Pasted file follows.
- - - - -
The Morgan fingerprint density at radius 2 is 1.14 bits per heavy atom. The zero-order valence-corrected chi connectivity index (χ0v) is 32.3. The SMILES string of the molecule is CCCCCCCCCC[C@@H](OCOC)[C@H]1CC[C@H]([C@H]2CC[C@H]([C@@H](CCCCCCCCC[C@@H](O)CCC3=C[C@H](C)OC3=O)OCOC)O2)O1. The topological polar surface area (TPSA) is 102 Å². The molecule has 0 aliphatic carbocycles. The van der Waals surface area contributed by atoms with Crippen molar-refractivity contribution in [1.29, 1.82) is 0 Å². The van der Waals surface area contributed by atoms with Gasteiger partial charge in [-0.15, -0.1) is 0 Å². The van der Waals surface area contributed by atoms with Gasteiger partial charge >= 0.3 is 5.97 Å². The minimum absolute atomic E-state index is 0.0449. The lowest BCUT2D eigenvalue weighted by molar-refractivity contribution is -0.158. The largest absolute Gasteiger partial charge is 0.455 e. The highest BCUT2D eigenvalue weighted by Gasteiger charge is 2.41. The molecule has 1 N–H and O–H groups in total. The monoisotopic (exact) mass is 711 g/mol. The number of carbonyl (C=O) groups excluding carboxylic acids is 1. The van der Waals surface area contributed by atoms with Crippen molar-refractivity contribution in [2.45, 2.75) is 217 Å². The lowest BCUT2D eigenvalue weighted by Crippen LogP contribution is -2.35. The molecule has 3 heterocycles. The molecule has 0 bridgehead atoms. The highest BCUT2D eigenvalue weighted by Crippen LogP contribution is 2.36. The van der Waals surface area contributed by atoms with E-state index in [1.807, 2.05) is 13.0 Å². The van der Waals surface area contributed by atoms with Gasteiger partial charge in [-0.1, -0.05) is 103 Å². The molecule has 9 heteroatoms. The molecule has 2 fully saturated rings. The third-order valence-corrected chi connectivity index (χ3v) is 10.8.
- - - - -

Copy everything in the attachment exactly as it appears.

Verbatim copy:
The Morgan fingerprint density at radius 2 is 1.14 bits per heavy atom. The zero-order valence-corrected chi connectivity index (χ0v) is 32.3. The SMILES string of the molecule is CCCCCCCCCC[C@@H](OCOC)[C@H]1CC[C@H]([C@H]2CC[C@H]([C@@H](CCCCCCCCC[C@@H](O)CCC3=C[C@H](C)OC3=O)OCOC)O2)O1. The topological polar surface area (TPSA) is 102 Å². The molecule has 0 aliphatic carbocycles. The van der Waals surface area contributed by atoms with Crippen molar-refractivity contribution in [1.29, 1.82) is 0 Å². The van der Waals surface area contributed by atoms with Gasteiger partial charge in [-0.15, -0.1) is 0 Å². The van der Waals surface area contributed by atoms with Gasteiger partial charge >= 0.3 is 5.97 Å². The minimum absolute atomic E-state index is 0.0449. The lowest BCUT2D eigenvalue weighted by molar-refractivity contribution is -0.158. The largest absolute Gasteiger partial charge is 0.455 e. The highest BCUT2D eigenvalue weighted by Gasteiger charge is 2.41. The molecule has 1 N–H and O–H groups in total. The monoisotopic (exact) mass is 711 g/mol. The number of carbonyl (C=O) groups excluding carboxylic acids is 1. The van der Waals surface area contributed by atoms with Crippen molar-refractivity contribution in [2.45, 2.75) is 217 Å². The lowest BCUT2D eigenvalue weighted by Crippen LogP contribution is -2.35. The molecule has 3 heterocycles. The molecule has 0 bridgehead atoms. The highest BCUT2D eigenvalue weighted by Crippen LogP contribution is 2.36. The van der Waals surface area contributed by atoms with E-state index in [1.807, 2.05) is 13.0 Å². The van der Waals surface area contributed by atoms with Gasteiger partial charge in [-0.1, -0.05) is 103 Å². The molecule has 9 heteroatoms. The molecule has 2 fully saturated rings. The third-order valence-corrected chi connectivity index (χ3v) is 10.8.